The Priory Academy LSST

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About The Priory Academy LSST

Name The Priory Academy LSST
Ofsted Inspections
Headteacher Mrs Jane Hopkinson
Address Cross O’Cliff Hill, Lincoln, LN5 8PW
Phone Number 01522889977
Phase Academy
Type Academy sponsor led
Age Range 11-18
Religious Character Does not apply
Gender Mixed
Number of Pupils 1756
Local Authority Lincolnshire
Highlights from Latest Inspection

What is it like to attend this school?

The Priory Academy LSST has very high expectations of what all pupils can achieve.

There is an aspirational culture in the school that is shared by staff and pupils. Pupils are challenged to be the best they can be. They rise to the challenge, and most achieve well.

Beyond the academic, the school supports pupils' wider personal development exceptionally well. Pupils are very well prepared for their next steps in education and their future lives.

The school provides a very broad range of extra-curricular activities.

Many pupils take part in clubs that stretch their talents and interests in sport and creative arts. This includes disadvantaged pupils a...nd those with special educational needs and/or disabilities (SEND). A large number of pupils are proud to be part of the Combined Cadet Force or achieve in the Duke of Edinburgh's Award scheme.

Sixth-form students enthusiastically take on responsibilities to support the school community. They proudly fulfil roles such as those of prefects and sports leaders. Many act as academic mentors to younger pupils.

The vast majority of pupils demonstrate positive attitudes towards all aspects of school life. There is a strong pastoral system that supports pupils' well-being. Pupils say that they feel safe in the school.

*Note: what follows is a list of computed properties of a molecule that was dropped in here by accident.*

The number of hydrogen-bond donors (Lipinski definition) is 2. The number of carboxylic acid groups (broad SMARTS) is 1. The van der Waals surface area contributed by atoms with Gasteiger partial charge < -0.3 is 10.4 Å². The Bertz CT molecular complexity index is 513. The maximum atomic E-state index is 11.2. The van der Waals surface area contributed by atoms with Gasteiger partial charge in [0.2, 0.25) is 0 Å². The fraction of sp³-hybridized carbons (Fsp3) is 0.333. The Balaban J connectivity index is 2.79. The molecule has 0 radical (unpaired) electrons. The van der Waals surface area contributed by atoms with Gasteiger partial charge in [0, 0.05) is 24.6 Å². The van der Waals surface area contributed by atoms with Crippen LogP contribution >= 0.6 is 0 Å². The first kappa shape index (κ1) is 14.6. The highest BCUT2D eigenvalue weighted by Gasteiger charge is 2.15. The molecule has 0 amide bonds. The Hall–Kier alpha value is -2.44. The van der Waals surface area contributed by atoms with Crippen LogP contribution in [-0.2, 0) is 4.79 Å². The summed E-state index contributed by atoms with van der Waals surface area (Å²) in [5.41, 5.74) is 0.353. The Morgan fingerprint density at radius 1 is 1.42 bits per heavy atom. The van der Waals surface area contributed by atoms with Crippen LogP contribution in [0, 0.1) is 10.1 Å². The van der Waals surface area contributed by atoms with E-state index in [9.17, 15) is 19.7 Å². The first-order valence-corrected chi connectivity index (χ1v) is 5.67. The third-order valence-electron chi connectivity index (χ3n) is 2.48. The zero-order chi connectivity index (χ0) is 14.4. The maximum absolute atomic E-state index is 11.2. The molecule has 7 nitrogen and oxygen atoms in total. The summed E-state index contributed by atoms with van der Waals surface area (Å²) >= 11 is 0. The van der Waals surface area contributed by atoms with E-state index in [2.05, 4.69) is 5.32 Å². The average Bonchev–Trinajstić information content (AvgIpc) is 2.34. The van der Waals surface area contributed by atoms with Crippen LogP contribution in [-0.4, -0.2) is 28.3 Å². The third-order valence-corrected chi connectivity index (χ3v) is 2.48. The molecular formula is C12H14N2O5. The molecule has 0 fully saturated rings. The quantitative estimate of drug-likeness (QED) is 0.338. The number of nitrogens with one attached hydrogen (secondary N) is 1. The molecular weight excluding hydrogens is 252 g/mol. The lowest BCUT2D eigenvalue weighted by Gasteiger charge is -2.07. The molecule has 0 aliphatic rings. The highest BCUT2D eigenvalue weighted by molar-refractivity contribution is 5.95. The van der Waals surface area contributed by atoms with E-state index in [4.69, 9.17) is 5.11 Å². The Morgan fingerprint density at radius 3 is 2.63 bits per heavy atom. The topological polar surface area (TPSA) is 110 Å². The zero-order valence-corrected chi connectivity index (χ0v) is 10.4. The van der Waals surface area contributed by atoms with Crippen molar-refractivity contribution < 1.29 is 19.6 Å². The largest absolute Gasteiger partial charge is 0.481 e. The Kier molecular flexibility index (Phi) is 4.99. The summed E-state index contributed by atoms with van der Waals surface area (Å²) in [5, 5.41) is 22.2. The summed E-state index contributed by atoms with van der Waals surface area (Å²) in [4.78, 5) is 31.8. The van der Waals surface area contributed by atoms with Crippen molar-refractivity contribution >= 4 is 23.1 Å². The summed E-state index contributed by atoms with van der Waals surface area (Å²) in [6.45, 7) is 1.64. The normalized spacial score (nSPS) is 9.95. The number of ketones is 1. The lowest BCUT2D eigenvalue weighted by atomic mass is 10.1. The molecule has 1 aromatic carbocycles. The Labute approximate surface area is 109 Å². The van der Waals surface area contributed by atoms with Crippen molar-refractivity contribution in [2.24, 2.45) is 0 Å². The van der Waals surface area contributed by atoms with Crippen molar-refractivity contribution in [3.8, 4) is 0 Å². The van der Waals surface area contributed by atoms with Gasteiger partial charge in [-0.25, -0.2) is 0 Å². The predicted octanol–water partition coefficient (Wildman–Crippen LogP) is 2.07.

They trust that staff will provide support if they need it.

What does the school do well and what does it need to do better?

The school has designed a very ambitious curriculum. The curriculum is designed to support all pupils to gain the knowledge and cultural capital they need to pursue their aspirations.

In key stage 3, pupils study the full range of subjects. In key stages 4 and 5, pupils choose from a very broad range of options. Almost all pupils study GCSE courses that make up the English Baccalaureate.

At every stage, the curriculum is sequenced well, so that pupils build knowledge and deepen their understanding over time.

In the sixth form, the demanding curriculum provides students with a strong depth of knowledge. Students receive exceptional academic and pastoral support that prepares them very well for their next steps.

Many go on to aspirational destinations.

The school ensures that all subjects are taught by knowledgeable, specialist teachers. In the majority of lessons, teachers explain concepts clearly.

They check pupils' understanding often and provide useful feedback to address any misconceptions. There are many opportunities for pupils to revisit topics they have learned before and to make links with new knowledge. Lesson activities are well planned to ensure that pupils learn the important knowledge and develop skills.

Staff adapt lessons effectively so that pupils with SEND can access the curriculum in full. In these lessons, pupils thrive. They produce high-quality work and remember what they have learned.